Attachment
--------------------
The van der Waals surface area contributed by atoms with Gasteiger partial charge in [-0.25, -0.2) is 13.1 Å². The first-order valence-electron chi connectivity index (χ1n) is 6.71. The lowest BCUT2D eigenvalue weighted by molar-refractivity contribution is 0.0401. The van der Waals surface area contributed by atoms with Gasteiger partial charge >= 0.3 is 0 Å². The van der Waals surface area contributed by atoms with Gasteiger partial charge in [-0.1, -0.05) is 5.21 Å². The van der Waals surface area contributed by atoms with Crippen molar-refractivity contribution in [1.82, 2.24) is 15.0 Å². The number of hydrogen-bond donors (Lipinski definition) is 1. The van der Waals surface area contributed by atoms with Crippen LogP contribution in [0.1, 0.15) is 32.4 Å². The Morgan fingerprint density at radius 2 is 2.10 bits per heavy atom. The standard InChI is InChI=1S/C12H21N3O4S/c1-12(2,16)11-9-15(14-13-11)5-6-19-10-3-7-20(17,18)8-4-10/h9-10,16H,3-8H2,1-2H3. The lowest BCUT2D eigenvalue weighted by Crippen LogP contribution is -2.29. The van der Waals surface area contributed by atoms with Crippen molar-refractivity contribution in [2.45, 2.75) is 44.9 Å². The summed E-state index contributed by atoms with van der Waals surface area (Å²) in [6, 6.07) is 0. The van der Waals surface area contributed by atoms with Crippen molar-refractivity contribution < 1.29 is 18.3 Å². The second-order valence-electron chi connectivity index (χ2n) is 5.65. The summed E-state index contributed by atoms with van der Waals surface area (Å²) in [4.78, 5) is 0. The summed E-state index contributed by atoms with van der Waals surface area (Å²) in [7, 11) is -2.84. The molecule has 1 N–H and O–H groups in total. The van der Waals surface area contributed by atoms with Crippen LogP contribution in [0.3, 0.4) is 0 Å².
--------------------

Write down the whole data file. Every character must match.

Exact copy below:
The van der Waals surface area contributed by atoms with Gasteiger partial charge in [-0.25, -0.2) is 13.1 Å². The first-order valence-electron chi connectivity index (χ1n) is 6.71. The lowest BCUT2D eigenvalue weighted by molar-refractivity contribution is 0.0401. The van der Waals surface area contributed by atoms with Gasteiger partial charge >= 0.3 is 0 Å². The van der Waals surface area contributed by atoms with Gasteiger partial charge in [-0.1, -0.05) is 5.21 Å². The van der Waals surface area contributed by atoms with Crippen molar-refractivity contribution in [1.82, 2.24) is 15.0 Å². The number of hydrogen-bond donors (Lipinski definition) is 1. The van der Waals surface area contributed by atoms with Crippen LogP contribution in [0.1, 0.15) is 32.4 Å². The Morgan fingerprint density at radius 2 is 2.10 bits per heavy atom. The standard InChI is InChI=1S/C12H21N3O4S/c1-12(2,16)11-9-15(14-13-11)5-6-19-10-3-7-20(17,18)8-4-10/h9-10,16H,3-8H2,1-2H3. The lowest BCUT2D eigenvalue weighted by Crippen LogP contribution is -2.29. The van der Waals surface area contributed by atoms with Crippen molar-refractivity contribution in [2.45, 2.75) is 44.9 Å². The summed E-state index contributed by atoms with van der Waals surface area (Å²) in [6, 6.07) is 0. The van der Waals surface area contributed by atoms with Crippen molar-refractivity contribution < 1.29 is 18.3 Å². The second-order valence-electron chi connectivity index (χ2n) is 5.65. The summed E-state index contributed by atoms with van der Waals surface area (Å²) in [4.78, 5) is 0. The summed E-state index contributed by atoms with van der Waals surface area (Å²) in [7, 11) is -2.84. The molecule has 1 N–H and O–H groups in total. The van der Waals surface area contributed by atoms with Crippen LogP contribution in [0.3, 0.4) is 0 Å².